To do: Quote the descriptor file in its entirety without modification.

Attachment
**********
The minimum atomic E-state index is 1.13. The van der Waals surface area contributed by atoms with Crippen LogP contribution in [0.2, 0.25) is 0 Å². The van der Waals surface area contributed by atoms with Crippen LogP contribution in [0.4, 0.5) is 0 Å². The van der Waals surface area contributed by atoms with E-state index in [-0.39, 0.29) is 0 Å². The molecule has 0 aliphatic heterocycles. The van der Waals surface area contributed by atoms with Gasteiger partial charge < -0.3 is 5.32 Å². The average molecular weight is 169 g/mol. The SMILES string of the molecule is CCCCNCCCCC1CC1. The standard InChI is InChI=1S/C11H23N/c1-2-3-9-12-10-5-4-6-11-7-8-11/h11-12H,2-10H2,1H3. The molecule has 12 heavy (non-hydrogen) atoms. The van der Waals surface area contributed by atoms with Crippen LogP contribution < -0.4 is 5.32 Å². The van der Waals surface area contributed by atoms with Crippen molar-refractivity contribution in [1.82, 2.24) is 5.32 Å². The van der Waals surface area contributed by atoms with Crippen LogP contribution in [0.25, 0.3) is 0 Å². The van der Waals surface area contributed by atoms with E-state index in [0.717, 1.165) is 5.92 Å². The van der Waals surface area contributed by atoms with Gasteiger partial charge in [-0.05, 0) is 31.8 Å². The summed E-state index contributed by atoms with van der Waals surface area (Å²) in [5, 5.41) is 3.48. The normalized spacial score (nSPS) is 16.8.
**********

The minimum atomic E-state index is 1.13. The van der Waals surface area contributed by atoms with Crippen LogP contribution in [0.2, 0.25) is 0 Å². The van der Waals surface area contributed by atoms with Crippen LogP contribution in [0.4, 0.5) is 0 Å². The van der Waals surface area contributed by atoms with E-state index in [-0.39, 0.29) is 0 Å². The molecule has 0 aliphatic heterocycles. The van der Waals surface area contributed by atoms with Gasteiger partial charge < -0.3 is 5.32 Å². The average molecular weight is 169 g/mol. The SMILES string of the molecule is CCCCNCCCCC1CC1. The standard InChI is InChI=1S/C11H23N/c1-2-3-9-12-10-5-4-6-11-7-8-11/h11-12H,2-10H2,1H3. The molecule has 12 heavy (non-hydrogen) atoms. The van der Waals surface area contributed by atoms with Crippen LogP contribution < -0.4 is 5.32 Å². The van der Waals surface area contributed by atoms with Crippen molar-refractivity contribution in [1.82, 2.24) is 5.32 Å². The van der Waals surface area contributed by atoms with Crippen LogP contribution in [0.25, 0.3) is 0 Å². The van der Waals surface area contributed by atoms with E-state index in [0.717, 1.165) is 5.92 Å². The van der Waals surface area contributed by atoms with Gasteiger partial charge in [-0.05, 0) is 31.8 Å². The summed E-state index contributed by atoms with van der Waals surface area (Å²) in [5, 5.41) is 3.48. The normalized spacial score (nSPS) is 16.8.